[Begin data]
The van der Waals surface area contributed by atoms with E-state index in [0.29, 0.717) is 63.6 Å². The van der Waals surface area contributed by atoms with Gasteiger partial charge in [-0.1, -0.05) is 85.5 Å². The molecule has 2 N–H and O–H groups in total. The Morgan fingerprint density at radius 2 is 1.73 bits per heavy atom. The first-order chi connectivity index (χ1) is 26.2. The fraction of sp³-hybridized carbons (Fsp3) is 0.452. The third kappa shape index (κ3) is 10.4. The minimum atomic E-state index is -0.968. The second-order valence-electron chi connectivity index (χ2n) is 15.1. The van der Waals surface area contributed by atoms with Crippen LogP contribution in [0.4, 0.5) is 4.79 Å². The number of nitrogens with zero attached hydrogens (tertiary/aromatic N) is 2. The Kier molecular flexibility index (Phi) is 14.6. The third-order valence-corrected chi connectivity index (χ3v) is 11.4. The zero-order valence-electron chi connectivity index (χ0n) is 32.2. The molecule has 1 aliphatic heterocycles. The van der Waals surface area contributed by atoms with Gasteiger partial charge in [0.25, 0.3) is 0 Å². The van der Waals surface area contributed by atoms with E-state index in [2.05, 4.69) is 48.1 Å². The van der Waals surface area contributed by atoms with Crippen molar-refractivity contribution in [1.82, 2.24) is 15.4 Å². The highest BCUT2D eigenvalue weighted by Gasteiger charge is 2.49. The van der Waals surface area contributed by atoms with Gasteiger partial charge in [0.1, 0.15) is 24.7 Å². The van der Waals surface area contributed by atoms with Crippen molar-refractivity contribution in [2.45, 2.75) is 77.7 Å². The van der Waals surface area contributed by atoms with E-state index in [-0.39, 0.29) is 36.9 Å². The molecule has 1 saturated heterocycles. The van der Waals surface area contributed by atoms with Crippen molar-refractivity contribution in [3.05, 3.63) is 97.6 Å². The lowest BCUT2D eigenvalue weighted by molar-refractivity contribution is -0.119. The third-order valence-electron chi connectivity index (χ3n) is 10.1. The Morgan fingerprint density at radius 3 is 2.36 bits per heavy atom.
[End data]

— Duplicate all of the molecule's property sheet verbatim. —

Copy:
The van der Waals surface area contributed by atoms with E-state index in [0.29, 0.717) is 63.6 Å². The van der Waals surface area contributed by atoms with Gasteiger partial charge in [-0.1, -0.05) is 85.5 Å². The molecule has 2 N–H and O–H groups in total. The Morgan fingerprint density at radius 2 is 1.73 bits per heavy atom. The first-order chi connectivity index (χ1) is 26.2. The fraction of sp³-hybridized carbons (Fsp3) is 0.452. The third kappa shape index (κ3) is 10.4. The minimum atomic E-state index is -0.968. The second-order valence-electron chi connectivity index (χ2n) is 15.1. The van der Waals surface area contributed by atoms with Crippen LogP contribution in [0.4, 0.5) is 4.79 Å². The number of nitrogens with zero attached hydrogens (tertiary/aromatic N) is 2. The Kier molecular flexibility index (Phi) is 14.6. The third-order valence-corrected chi connectivity index (χ3v) is 11.4. The zero-order valence-electron chi connectivity index (χ0n) is 32.2. The molecule has 1 aliphatic heterocycles. The van der Waals surface area contributed by atoms with Gasteiger partial charge in [0.25, 0.3) is 0 Å². The van der Waals surface area contributed by atoms with E-state index in [2.05, 4.69) is 48.1 Å². The van der Waals surface area contributed by atoms with Crippen molar-refractivity contribution in [1.82, 2.24) is 15.4 Å². The highest BCUT2D eigenvalue weighted by Gasteiger charge is 2.49. The van der Waals surface area contributed by atoms with Gasteiger partial charge in [0.1, 0.15) is 24.7 Å². The van der Waals surface area contributed by atoms with Crippen molar-refractivity contribution in [2.45, 2.75) is 77.7 Å². The van der Waals surface area contributed by atoms with E-state index in [-0.39, 0.29) is 36.9 Å². The molecule has 1 saturated heterocycles. The van der Waals surface area contributed by atoms with Crippen molar-refractivity contribution in [3.05, 3.63) is 97.6 Å². The lowest BCUT2D eigenvalue weighted by molar-refractivity contribution is -0.119. The third-order valence-electron chi connectivity index (χ3n) is 10.1. The Morgan fingerprint density at radius 3 is 2.36 bits per heavy atom.